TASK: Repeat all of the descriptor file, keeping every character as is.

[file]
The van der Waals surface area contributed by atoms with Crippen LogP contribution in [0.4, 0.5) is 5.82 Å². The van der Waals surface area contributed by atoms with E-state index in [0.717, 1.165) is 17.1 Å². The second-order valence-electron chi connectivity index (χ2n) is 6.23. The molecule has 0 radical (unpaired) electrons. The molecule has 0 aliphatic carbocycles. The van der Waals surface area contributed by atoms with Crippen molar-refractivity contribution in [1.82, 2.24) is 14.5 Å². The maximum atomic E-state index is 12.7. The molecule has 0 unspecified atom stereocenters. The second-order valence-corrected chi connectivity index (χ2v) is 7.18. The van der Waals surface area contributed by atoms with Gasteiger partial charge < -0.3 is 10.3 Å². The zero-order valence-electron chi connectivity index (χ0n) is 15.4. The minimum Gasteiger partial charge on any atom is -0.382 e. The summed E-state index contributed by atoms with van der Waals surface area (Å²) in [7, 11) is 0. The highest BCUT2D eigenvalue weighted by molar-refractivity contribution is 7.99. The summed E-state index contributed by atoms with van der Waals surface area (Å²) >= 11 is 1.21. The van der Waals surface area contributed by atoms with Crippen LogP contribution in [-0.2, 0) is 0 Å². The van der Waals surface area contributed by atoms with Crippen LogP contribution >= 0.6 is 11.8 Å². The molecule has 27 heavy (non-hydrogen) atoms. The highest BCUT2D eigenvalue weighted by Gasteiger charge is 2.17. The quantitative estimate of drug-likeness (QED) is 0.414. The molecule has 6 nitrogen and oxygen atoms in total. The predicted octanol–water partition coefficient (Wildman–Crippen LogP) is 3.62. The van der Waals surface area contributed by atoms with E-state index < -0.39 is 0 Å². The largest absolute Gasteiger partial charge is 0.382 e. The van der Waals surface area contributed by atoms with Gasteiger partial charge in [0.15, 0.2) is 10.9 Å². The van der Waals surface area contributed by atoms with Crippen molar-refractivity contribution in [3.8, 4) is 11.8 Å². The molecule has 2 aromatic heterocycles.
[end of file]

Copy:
The van der Waals surface area contributed by atoms with Crippen LogP contribution in [0.4, 0.5) is 5.82 Å². The van der Waals surface area contributed by atoms with E-state index in [0.717, 1.165) is 17.1 Å². The second-order valence-electron chi connectivity index (χ2n) is 6.23. The molecule has 0 radical (unpaired) electrons. The molecule has 0 aliphatic carbocycles. The van der Waals surface area contributed by atoms with Crippen molar-refractivity contribution in [1.82, 2.24) is 14.5 Å². The maximum atomic E-state index is 12.7. The molecule has 0 unspecified atom stereocenters. The second-order valence-corrected chi connectivity index (χ2v) is 7.18. The van der Waals surface area contributed by atoms with Gasteiger partial charge < -0.3 is 10.3 Å². The zero-order valence-electron chi connectivity index (χ0n) is 15.4. The minimum Gasteiger partial charge on any atom is -0.382 e. The summed E-state index contributed by atoms with van der Waals surface area (Å²) in [7, 11) is 0. The highest BCUT2D eigenvalue weighted by molar-refractivity contribution is 7.99. The summed E-state index contributed by atoms with van der Waals surface area (Å²) >= 11 is 1.21. The van der Waals surface area contributed by atoms with Crippen LogP contribution in [-0.2, 0) is 0 Å². The van der Waals surface area contributed by atoms with Crippen LogP contribution >= 0.6 is 11.8 Å². The molecule has 27 heavy (non-hydrogen) atoms. The highest BCUT2D eigenvalue weighted by Gasteiger charge is 2.17. The quantitative estimate of drug-likeness (QED) is 0.414. The molecule has 6 nitrogen and oxygen atoms in total. The predicted octanol–water partition coefficient (Wildman–Crippen LogP) is 3.62. The van der Waals surface area contributed by atoms with E-state index < -0.39 is 0 Å². The largest absolute Gasteiger partial charge is 0.382 e. The van der Waals surface area contributed by atoms with Gasteiger partial charge in [0.15, 0.2) is 10.9 Å². The van der Waals surface area contributed by atoms with Crippen molar-refractivity contribution in [3.8, 4) is 11.8 Å². The molecule has 2 aromatic heterocycles.